Online Postgraduate Symposium
10-11 June 2021
Humanitarianism is a concept that escapes easy definition. Recent works have contributed to reveal the complexities and diversities behind the term that is generally understood as a drive to alleviate human suffering and an accompanying call for urgent action. In anthropological literature, humanitarianism has been defined as a set of “particular embodied, situated practices” (Redfield, 2005: 330), and as an unstable concept established through contradistinction, that is, according to what it is not (Brada, 2016). The richness of settings in the anthropology of humanitarianism reflects the breadth of its object of study: warzones, natural hazards, refugee camps, migration, all have figured in some form in ethnographies on the subject. Shifts in perspective, from beneficiaries to aid workers, from institutionalized to vernacular humanitarianism (Brković, 2017), from cosmopolitan to domestic roots (Malkki, 2015), from emergencies to bureaucracies (Billaud, 2020), have likewise contributed to expanding the study of a phenomenon that is perhaps best understood in the plural as humanitarianisms.
In the same spirit, this symposium calls for contributions that continue to push and question current understandings of humanitarianism, through investigations into “its complexities, limits, and boundaries” (Ticktin, 2014: 283). By placing the diversity of narratives and practices at the core of studies on humanitarianism, we aim to potentially foster comparative analysis of such realities. How can new shifts in perspective expand current understandings of humanitarianism? How do changes in politics, dominant beliefs, and practices shape humanitarianism? How do these changes affect local contexts of intervention and what effects do they produce? How can shifts in theoretical frameworks help us better understand developments in humanitarianism?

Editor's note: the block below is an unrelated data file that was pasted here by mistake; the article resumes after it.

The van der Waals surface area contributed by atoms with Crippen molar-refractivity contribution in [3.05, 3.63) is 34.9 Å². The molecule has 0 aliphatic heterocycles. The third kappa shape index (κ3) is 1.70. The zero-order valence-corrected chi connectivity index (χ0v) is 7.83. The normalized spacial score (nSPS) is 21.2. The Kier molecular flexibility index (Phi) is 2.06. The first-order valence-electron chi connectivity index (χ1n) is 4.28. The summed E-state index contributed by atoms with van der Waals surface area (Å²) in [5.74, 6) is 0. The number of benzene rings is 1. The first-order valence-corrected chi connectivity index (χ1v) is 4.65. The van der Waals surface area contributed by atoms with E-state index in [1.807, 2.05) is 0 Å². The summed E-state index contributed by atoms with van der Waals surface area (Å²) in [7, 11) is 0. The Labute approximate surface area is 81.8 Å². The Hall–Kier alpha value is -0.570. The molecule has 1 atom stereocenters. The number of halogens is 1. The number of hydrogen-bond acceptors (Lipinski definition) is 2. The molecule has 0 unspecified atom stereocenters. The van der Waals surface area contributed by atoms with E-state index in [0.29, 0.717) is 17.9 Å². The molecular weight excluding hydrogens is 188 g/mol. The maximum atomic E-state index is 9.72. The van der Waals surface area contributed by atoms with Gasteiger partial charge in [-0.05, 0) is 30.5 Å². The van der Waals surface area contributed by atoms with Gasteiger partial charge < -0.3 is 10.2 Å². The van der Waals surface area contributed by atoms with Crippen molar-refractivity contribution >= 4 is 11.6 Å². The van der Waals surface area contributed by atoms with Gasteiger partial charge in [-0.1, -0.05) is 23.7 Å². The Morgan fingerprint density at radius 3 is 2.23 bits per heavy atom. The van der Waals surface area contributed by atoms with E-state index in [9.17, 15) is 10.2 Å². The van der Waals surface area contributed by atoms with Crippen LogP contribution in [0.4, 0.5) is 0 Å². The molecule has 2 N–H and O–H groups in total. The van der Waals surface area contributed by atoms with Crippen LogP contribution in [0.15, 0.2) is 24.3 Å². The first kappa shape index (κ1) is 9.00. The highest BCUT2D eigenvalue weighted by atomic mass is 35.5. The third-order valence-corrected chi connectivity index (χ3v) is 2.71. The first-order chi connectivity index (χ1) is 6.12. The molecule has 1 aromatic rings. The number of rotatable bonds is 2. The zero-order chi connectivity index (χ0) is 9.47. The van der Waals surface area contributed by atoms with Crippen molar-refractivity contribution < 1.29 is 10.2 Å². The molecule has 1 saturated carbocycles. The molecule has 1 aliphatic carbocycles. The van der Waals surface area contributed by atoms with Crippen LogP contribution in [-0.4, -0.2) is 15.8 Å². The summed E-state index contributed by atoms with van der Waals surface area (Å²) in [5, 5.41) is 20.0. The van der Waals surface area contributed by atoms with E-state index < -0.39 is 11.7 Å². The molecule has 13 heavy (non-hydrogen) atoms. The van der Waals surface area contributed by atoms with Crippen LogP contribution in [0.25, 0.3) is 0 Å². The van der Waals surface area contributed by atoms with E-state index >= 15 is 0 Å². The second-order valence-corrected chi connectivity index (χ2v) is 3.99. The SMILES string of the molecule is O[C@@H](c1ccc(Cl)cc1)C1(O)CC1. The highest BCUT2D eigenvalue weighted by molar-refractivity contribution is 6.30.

We invite contributions that address these and related questions, while speaking to debates on humanitarianism in anthropology and the broader social sciences. This call welcomes ethnographic and non-ethnographic contributions, as well as pre-fieldwork thinking, on the subject. Proposals may address themes including, but not limited to:
- Humanitarianism beyond crisis
- New perspectives on humanitarianism in crisis
- Vernacular humanitarianism
- Political change and humanitarianism
- Bureaucracies of doing good
- Gendered, racialized, and classed analyses of humanitarianism
- Theorizing humanitarian governance beyond Foucault
- Methodological and ethical issues specific to research in humanitarian realities
Early career researchers and postgraduate students are invited to submit their paper proposal in the format of a 250-word abstract with title. Proposals must be sent tothe conference organizers (emails below) by Monday, April 19.
The symposium will follow the format of themed panels, to be defined once the call for papers is closed.
The official languages for the symposium will be English and Spanish, and proposals in either of the two languages are welcome. The first day, June 10, will be dedicated to papers in English, and the second, June 11, to papers in Spanish. The event will take place entirely online, and no registration fee is required.
Confirmed keynote speakers
Julie Billaud, Graduate Institute of International and Development Studies
María de la Almudena Cortés Maisonave, Universidad Complutense de Madrid
Pedro Silva Rocha Lima, University of Manchester (email@example.com)
Valentina Benincasa, Universidad Complutense de Madrid (firstname.lastname@example.org)
The symposium “Broadening humanitarianism: shifting perspectives, realities, and theorizations” is a part of the Anthropology of Humanitarianism Network (AHN) of the European Association of Social Anthropologists (EASA).